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Libraries seeing revival under Smart Cities mission

Nov 27, 2023 06:04 AM IST

Cities in India are investing in the revitalisation and digitalisation of libraries to improve cultural, intellectual and academic vitality. More than 80 digital libraries have been developed as part of the Smart City Mission, including the Modern Doon Library in Dehradun and the Nalanda Parisar Oxy Reading Zone Library in Raipur. The Allahabad Government Public Library in Prayagraj is also undergoing a revamp. These libraries are not only offering a diverse range of academic resources but are also becoming centres of community engagement and cultural activities.

For decades, libraries in India, which are crucial to the cultural, intellectual and academic vitality of cities, have suffered from neglect, mainly due to inadequate funds, leading to the deterioration of infrastructure and depleted collections. Now, a transformative shift is underway in many cities, from bustling metropolises like Ahmedabad to smaller ones like Dehradun, Belagavi, Prayagraj, and Raipur, which are either building new libraries or revitalising and digitalising the existing ones.

Revamp work in progress at the 160-year-old Allahabad Government Public Library. (Sheeraz Rizvi/ HT Photo)
Revamp work in progress at the 160-year-old Allahabad Government Public Library. (Sheeraz Rizvi/ HT Photo)

In fact, more than 80 digital libraries have been developed as part of the Smart City Mission alone.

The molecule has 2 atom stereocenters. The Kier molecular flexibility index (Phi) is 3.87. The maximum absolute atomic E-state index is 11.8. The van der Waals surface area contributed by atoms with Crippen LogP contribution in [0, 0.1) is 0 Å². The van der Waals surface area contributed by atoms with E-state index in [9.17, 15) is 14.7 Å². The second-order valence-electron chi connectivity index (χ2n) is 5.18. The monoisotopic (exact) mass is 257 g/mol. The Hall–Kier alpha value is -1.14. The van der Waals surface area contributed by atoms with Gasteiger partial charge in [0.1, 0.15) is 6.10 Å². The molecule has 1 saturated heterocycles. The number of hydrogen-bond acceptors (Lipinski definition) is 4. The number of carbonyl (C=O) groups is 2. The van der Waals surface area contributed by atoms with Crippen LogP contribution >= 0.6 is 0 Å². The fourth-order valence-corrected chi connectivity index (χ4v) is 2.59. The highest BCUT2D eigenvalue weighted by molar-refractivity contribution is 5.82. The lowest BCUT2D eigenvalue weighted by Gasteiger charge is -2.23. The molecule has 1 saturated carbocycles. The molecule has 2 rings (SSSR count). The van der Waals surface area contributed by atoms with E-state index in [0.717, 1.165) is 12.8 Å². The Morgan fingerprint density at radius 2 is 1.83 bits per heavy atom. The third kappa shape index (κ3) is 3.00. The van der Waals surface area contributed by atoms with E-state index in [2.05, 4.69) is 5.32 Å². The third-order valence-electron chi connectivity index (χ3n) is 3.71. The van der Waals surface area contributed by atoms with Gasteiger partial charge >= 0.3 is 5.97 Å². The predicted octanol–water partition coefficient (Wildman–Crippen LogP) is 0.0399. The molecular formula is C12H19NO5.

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Dehradun’s Modern Doon Library, the splendid four-storey building, which opened earlier this year, has a capacity for seating 500 readers. The library offers various amenities, including a cafeteria, community hall, multi-purpose hall, a computer lab, open- theatre, and smart toilets. It boasts of 35,000 books and over 5,000 members. “Dehradun has several prestigious educational institutions, and we wanted the library -- which offers a diverse range of academic resources -- to become a centre of scholarly pursuits, community engagement, cultural activities, and an extension of the city’s academic infrastructure,“ said Sonika, (she uses one name) CEO, Dehradun Smart City, which has built the library.

Similarly, Raipur has built the Nalanda Parisar Oxy Reading Zone Library with an investment of 15.21 crores. Its 6-acre campus has a three-storey library building with over a lakh books, cafeterias, a book stall, a stationery outlet, a medical store, a sports goods shop, a restaurant, a bank, an ATM, a bio-diversified garden, complete with a gazebo, pergolas, and a canopy housing 18 interactive zones, and round-the-clock indoor and outdoor reading spaces with a capacity of about 1,000 people

“The city’s educational and coaching institutes attract thousands of students from across the state, but its existing libraries had monotonous environments, limited book availability, and lacked proper facilities. Nalanda Parisar has been set up to provide world-class library facilities to them. In fact, we are building another library, essentially a massive reading facility, to accommodate another 600 students,” says Mayank Chaturvedi, CEO of Raipur Smart City, which has built the library.

“In a short time, the library has become hugely popular. We currently have 2,450 members, mostly those preparing for competitive exams, and there is a 6-month waiting period for aspiring members. We regularly organise seminars and workshops to help students,” says Manjula Jain, head librarian at Nalanda Parisar Oxy Reading Zone Library.

The Nalanda Parisar Oxy Reading Zone Library in Raipur. (HT Photo)
The Nalanda Parisar Oxy Reading Zone Library in Raipur. (HT Photo)

About 600 km away from Nalanda Parisar in Prayagraj, the 160-year-old Allahabad Government Public Library is undergoing a 6.6 crore-revamp. The library is situated in the sprawling Chandra Shekhar Azad Park. The granite and sandstone building, designed by Richard Roskell Bayne, is a remarkable example of Scottish Baronial Revival architecture.